Jeniffer Johnstone – Central City Foundation
September 24, 2020
The Central City Foundation is a longstanding non-profit organization that offers grants to fund community-led solutions. Through community partnerships, Central City works to invest in community infrastructure (such as low-income housing) and community programs (such as indigenous programming and womens’ centres). During the pandemic, Central City Foundation played a lead role in the formation of the Coordinated Community Response Network, bringing various non-profits together and taking charge of the organizational process.
Below, Jennifer discusses how investments and grants work within the non-profit sector, how needs are identified on the Downtown EastSide, and the overwhelming importance of allowing the community to lead. She touches on how the pandemic amplified the need for connection and communication through cell-phones, the issue of food insecurity, and safe housing.
This interview took place on September 24th, 2020. Some of the information discussed below was true at the time of this interview, but may currently be different.
Sydney: So Jennifer, could you begin by telling us a bit about Central City Foundation’s role on the DTES?
Jennifer: Central City Foundation began 113 years ago when a small group of Vancouverites came together to help their neighbours in need and begin something called the Central City Mission Society Corporation. It was a non-profit corporation, and they sold $10 shares in the community. They raised about $40,000 and rebuilt the Central City mission at 233 Abbott St. that then served the inner city, what’s now the DTES, for about 80 years. The building still stands today and you can see a little cornerstone that says “Central City Mission, 1910”.
In 1907 there really was no such thing as any kind of social welfare. There was barely a hospital and there was the YWCA/YMCA that existed and, in those days, they didn’t do much in terms of social services so there was no welfare and no unemployment, nothing. Some folks opened a mission: it was a shelter, a soup kitchen, and they also built a non-denominational gathering space so that people could have spiritual support from various faith-based groups that were emerging. And they had a full-time tailor as well as job readiness and employment programs. From the very first days they also had what we now know as addiction treatment programs, and then for the next 70-80 years it was a place for doing all those things and then piloting lots of innovative programs along the way. So youth group homes were born at the Central City Mission building and then, in the 60’s, handed over to the Province of British Columbia who stepped in with the new Ministry of Social Services to help support young people.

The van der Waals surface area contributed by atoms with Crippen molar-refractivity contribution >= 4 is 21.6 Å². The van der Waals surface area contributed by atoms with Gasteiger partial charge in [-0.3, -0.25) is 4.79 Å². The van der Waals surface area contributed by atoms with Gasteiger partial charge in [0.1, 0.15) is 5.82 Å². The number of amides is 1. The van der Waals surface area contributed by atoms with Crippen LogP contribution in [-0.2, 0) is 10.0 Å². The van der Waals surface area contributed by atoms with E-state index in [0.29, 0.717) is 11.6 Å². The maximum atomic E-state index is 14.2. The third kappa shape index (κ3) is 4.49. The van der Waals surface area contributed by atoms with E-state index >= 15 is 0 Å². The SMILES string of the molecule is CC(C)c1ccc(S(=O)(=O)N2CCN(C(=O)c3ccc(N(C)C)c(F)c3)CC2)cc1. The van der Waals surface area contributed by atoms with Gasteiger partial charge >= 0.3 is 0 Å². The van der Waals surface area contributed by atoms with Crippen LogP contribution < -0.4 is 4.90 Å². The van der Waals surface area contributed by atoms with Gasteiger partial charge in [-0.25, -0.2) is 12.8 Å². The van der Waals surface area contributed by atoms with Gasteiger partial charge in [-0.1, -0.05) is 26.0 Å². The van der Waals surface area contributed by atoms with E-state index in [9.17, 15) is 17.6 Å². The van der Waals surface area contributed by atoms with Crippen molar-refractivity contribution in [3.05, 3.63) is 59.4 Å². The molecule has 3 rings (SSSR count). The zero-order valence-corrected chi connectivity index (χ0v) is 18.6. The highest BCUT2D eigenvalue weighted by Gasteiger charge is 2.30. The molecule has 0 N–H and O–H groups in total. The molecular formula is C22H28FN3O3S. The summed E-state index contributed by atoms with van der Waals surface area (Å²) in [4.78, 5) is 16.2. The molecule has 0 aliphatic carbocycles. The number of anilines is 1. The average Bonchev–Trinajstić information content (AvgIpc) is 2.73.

And then by the late 80’s there were lots of organizations on the DTES doing social work, and what there wasn’t was a long-term care facility for folks who were aging in place in the inner city. The building we were in was not a suitable building for the folks who were living there who were no longer transient and were living there permanently. So the board sold that building and some other real estate to build the Central City Lodge, which is at Pender and Homer Street, which serves the inner city with about 130 complex care beds and an addiction treatment program for men. It’s the only place like it in the whole wide world as far as we know. And then took the rest of the money to establish the Central City Foundation. So everything flows through the Foundation.
We are a grant-making foundation, so we provide grants throughout the community through our grant-making partners to fund what we call community-led solutions. But we also invest our capital in the community in social purpose real estate – so that’s low-income housing and facilities that provide healthcare and family support, Indigenous programming, a long-term treatment centre for young people up near Keremeos which is the only one in BC dealing with severe mental health and addictions issues. And here, we’re home to the Vancouver Women’s Health Collective and Crosstown Clinic, which is the only medical heroin distribution centre to help people with substance abuse in the inner city, and the family centre in Strathcona. It’s run by the Aboriginal Housing Society and is home to their early years program, which is a complex program with services and support to Indigenous services and families.